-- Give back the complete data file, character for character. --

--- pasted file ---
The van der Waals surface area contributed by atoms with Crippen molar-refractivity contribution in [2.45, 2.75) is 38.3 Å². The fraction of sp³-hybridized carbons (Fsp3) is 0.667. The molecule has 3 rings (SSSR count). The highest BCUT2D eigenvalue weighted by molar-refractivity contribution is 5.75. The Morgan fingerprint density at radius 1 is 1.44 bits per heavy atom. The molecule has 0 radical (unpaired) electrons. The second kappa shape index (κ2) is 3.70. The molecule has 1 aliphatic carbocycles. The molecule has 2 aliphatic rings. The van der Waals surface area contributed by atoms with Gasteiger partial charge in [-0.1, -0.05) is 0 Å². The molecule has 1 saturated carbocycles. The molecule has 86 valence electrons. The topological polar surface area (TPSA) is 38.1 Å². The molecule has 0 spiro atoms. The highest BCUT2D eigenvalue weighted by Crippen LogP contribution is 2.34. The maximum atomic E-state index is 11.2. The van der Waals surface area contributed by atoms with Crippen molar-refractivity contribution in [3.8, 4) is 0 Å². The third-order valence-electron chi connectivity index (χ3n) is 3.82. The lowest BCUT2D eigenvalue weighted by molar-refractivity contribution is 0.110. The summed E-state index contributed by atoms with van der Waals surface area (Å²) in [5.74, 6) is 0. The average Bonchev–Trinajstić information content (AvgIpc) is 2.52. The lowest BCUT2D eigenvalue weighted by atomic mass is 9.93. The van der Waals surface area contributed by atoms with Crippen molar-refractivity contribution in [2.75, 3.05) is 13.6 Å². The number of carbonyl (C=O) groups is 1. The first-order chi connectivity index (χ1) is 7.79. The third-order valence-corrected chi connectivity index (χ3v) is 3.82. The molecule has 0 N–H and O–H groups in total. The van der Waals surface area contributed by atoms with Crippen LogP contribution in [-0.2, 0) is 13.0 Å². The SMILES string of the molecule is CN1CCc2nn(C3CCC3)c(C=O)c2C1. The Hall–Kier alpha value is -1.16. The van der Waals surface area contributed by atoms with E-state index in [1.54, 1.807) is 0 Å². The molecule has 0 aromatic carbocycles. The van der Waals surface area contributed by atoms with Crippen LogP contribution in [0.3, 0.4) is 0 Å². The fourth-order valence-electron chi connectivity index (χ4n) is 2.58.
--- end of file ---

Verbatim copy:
The van der Waals surface area contributed by atoms with Crippen molar-refractivity contribution in [2.45, 2.75) is 38.3 Å². The fraction of sp³-hybridized carbons (Fsp3) is 0.667. The molecule has 3 rings (SSSR count). The highest BCUT2D eigenvalue weighted by molar-refractivity contribution is 5.75. The Morgan fingerprint density at radius 1 is 1.44 bits per heavy atom. The molecule has 0 radical (unpaired) electrons. The second kappa shape index (κ2) is 3.70. The molecule has 1 aliphatic carbocycles. The molecule has 2 aliphatic rings. The van der Waals surface area contributed by atoms with Gasteiger partial charge in [-0.1, -0.05) is 0 Å². The molecule has 1 saturated carbocycles. The molecule has 86 valence electrons. The topological polar surface area (TPSA) is 38.1 Å². The molecule has 0 spiro atoms. The highest BCUT2D eigenvalue weighted by Crippen LogP contribution is 2.34. The maximum atomic E-state index is 11.2. The van der Waals surface area contributed by atoms with Crippen molar-refractivity contribution in [3.8, 4) is 0 Å². The third-order valence-electron chi connectivity index (χ3n) is 3.82. The lowest BCUT2D eigenvalue weighted by molar-refractivity contribution is 0.110. The summed E-state index contributed by atoms with van der Waals surface area (Å²) in [5.74, 6) is 0. The average Bonchev–Trinajstić information content (AvgIpc) is 2.52. The lowest BCUT2D eigenvalue weighted by atomic mass is 9.93. The van der Waals surface area contributed by atoms with Crippen molar-refractivity contribution in [2.75, 3.05) is 13.6 Å². The number of carbonyl (C=O) groups is 1. The first-order chi connectivity index (χ1) is 7.79. The third-order valence-corrected chi connectivity index (χ3v) is 3.82. The molecule has 0 N–H and O–H groups in total. The van der Waals surface area contributed by atoms with Crippen LogP contribution in [-0.2, 0) is 13.0 Å². The SMILES string of the molecule is CN1CCc2nn(C3CCC3)c(C=O)c2C1. The Hall–Kier alpha value is -1.16. The van der Waals surface area contributed by atoms with E-state index in [1.54, 1.807) is 0 Å². The molecule has 0 aromatic carbocycles. The van der Waals surface area contributed by atoms with Crippen LogP contribution in [0.3, 0.4) is 0 Å². The fourth-order valence-electron chi connectivity index (χ4n) is 2.58.